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Carter Capps to undergo thoracic outlet syndrome surgery

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Carter Capps was placed on the 60-day DL after doctors discovered a blood clot. Now the cause of the clot is believed to be related to thoracic outlet syndrome.

MLB: San Diego Padres at St. Louis Cardinals
In one of these frames, a bundle of nerves and blood vessels in Carter Capps’ shoulder is being compressed and becoming inflamed.
Jeff Curry-USA TODAY Sports

Two weeks ago, the Padres ended Carter Capps’ 2017 campaign after the discovery of a blood clot, a potentially life-threatening condition that required immediate attention. When addressing a blood clot, it’s important to diagnose the most likely cause to prevent subsequent clots from forming. Well, doctors came to a conclusion:

If “thoracic outlet syndrome” sounds familiar to you, it may be because former Padre Tyson Ross underwent a procedure to address a similar condition nearly a year ago. There is a bundle of nerves, arteries, and veins that travel over the ribs and under the collarbone on their way to the arm. For most of us, this is perfectly fine and never becomes a problem. For athletes who perform unnatural motions at high speed thousands of times in their lifetime, those nerves and blood vessels can become problematic. To address this condition, surgical procedures have been developed that relieve the pressure in that area that may go so far as to remove an entire rib. Carter Capps will soon be the newest member of the club of MLB pitchers to undergo such a procedure.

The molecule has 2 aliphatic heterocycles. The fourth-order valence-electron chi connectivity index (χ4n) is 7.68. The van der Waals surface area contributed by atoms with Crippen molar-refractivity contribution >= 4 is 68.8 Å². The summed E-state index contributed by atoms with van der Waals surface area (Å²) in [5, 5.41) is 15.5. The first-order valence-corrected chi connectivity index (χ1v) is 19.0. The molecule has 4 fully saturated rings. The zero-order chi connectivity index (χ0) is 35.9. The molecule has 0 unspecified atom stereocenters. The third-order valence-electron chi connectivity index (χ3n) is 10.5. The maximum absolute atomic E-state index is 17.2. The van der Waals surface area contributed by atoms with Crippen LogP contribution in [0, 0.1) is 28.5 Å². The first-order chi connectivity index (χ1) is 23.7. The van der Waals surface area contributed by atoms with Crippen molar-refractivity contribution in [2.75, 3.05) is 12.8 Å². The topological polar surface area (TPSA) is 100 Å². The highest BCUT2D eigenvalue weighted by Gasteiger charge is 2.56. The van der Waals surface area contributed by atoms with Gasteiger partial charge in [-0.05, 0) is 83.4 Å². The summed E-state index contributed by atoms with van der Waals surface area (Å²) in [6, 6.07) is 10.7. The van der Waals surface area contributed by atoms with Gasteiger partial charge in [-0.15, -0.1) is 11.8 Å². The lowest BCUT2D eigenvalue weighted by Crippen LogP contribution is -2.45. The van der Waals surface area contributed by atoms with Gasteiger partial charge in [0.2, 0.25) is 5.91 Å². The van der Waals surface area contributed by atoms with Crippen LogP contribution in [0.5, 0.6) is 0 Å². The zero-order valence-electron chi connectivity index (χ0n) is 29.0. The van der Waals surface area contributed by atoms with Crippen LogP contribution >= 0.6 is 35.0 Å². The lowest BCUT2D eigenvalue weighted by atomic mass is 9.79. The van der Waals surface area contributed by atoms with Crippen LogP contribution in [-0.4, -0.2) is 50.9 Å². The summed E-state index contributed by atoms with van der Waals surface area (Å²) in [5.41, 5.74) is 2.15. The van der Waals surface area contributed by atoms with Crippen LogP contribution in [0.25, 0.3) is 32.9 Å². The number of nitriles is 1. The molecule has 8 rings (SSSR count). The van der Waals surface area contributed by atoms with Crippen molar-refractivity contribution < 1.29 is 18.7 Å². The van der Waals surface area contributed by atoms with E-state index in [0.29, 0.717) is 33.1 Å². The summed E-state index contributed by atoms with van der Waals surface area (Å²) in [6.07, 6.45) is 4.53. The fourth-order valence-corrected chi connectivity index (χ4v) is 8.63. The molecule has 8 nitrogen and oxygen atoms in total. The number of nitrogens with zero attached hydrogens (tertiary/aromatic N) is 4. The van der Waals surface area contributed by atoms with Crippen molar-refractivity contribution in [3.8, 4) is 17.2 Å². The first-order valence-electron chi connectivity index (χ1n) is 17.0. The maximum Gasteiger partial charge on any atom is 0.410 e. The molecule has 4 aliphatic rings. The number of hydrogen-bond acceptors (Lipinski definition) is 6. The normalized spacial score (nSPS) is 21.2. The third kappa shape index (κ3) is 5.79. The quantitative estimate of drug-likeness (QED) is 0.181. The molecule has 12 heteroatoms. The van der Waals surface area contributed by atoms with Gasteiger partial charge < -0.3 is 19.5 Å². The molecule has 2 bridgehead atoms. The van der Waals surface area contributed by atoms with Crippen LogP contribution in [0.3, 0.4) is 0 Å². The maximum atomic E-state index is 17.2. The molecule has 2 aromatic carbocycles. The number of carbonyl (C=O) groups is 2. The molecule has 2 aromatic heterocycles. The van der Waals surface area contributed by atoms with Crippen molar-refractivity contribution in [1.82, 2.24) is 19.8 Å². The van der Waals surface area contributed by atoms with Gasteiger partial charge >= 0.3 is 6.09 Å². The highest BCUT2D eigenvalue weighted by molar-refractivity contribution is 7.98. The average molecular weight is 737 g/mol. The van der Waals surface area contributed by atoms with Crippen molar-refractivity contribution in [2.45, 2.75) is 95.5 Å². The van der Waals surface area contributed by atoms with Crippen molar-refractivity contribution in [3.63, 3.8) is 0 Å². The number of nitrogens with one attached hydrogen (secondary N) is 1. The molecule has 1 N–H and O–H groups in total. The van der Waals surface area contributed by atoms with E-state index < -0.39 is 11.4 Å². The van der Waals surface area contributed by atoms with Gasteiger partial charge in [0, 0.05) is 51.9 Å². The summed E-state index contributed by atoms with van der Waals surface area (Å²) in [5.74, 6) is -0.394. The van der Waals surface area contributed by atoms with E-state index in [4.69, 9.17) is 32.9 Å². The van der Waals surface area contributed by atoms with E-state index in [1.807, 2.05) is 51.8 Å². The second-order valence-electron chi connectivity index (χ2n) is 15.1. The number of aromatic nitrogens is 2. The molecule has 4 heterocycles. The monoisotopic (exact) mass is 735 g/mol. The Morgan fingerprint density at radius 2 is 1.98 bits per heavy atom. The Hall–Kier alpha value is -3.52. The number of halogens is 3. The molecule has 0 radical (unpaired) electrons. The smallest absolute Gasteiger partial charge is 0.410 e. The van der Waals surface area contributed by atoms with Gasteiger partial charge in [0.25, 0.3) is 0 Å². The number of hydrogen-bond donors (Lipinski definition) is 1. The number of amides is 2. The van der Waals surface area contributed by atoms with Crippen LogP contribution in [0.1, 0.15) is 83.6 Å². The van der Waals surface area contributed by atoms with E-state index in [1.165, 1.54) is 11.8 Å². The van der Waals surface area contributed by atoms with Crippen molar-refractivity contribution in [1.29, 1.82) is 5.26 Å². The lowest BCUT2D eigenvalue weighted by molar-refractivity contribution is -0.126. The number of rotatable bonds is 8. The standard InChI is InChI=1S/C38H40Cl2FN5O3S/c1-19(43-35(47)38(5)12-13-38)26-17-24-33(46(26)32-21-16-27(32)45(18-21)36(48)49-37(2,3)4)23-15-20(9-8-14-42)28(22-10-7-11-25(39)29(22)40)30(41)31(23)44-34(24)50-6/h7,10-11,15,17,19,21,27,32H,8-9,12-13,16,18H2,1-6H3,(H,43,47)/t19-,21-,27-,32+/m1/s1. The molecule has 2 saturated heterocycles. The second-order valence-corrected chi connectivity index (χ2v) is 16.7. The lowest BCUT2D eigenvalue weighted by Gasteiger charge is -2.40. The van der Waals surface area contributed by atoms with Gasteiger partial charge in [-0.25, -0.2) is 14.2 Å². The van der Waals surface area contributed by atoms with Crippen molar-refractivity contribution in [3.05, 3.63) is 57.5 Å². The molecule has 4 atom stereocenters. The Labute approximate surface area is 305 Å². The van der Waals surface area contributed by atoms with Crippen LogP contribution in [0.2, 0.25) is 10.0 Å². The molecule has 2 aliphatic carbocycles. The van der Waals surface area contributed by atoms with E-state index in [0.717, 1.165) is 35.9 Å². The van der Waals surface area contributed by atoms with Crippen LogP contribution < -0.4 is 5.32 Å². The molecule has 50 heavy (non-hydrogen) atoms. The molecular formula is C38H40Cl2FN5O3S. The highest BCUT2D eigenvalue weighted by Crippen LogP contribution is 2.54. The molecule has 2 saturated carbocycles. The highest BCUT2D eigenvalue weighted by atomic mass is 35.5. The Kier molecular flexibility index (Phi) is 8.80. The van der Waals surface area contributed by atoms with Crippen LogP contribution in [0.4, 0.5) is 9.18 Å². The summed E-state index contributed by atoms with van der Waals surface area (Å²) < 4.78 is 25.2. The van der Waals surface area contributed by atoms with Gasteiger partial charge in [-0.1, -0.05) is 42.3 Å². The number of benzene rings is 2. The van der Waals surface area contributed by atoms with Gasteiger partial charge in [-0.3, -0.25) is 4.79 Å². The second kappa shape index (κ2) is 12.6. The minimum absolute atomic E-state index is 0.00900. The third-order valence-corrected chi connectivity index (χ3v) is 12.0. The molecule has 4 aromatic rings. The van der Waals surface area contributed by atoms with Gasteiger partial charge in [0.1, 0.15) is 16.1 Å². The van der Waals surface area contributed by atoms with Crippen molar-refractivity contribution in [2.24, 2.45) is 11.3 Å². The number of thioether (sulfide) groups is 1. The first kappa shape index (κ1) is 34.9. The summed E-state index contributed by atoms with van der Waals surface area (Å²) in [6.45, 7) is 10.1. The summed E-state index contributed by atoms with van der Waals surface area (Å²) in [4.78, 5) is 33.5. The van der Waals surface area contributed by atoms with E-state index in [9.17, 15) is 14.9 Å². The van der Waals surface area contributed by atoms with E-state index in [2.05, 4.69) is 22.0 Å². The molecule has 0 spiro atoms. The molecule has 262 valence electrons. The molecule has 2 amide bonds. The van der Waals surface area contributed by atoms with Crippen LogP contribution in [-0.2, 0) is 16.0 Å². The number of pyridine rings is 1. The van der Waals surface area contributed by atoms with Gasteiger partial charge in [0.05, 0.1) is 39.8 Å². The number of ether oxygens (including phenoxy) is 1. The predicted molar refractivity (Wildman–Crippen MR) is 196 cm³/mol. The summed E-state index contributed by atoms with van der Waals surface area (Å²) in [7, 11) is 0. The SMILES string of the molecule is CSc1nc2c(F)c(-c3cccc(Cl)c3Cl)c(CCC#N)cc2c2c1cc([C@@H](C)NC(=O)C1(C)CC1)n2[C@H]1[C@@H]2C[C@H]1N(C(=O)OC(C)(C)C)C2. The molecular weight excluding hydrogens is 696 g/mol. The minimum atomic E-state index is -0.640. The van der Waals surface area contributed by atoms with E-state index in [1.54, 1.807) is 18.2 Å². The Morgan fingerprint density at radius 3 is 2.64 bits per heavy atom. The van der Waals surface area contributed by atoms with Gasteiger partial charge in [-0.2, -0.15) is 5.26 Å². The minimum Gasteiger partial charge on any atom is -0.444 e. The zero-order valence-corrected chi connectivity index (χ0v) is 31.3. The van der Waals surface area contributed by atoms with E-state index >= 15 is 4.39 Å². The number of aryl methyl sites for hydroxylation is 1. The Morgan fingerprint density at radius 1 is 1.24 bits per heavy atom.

Tyson Ross has yet to fully recover from his procedure. While he was hopeful to be ready to pitch at the start of the 2017 season, the Padres made a tough decision by declining to offer their former budding ace a contract offer. He was signed by the Rangers to a relatively affordable deal, but his performance never lived up to his income and he was released earlier this month. While Tyson Ross may be a bad example, we don’t have to look so far to find a pitcher who has resurrected his career after TOS surgery. Clayton Richard underwent surgery in February of 2014 and was pitching professionally by the end of the summer. An altered delivery and a new repertoire renovated his game and now has him working as the most extreme groundball pitcher in the game. There’s cause for concern but there’s also reason to hope that Carter Capps will recover and come back as a useful MLB pitcher.

What the future holds for Carter Capps is uncertain. His extreme velocity and unorthodox mechanics put immense strain on his body. He made his return from Tommy John surgery this season to less than desirable results, but it was still promising. Now he is going back to the starting blocks again. On one hand, he knows what it takes to rehab properly from major surgery. On the other hand, he’s not getting any younger and each surgery introduces more unknowns into his future prospects as a major league pitcher. His will be an interesting story to follow. Here’s hoping he can take the mound for the Padres again.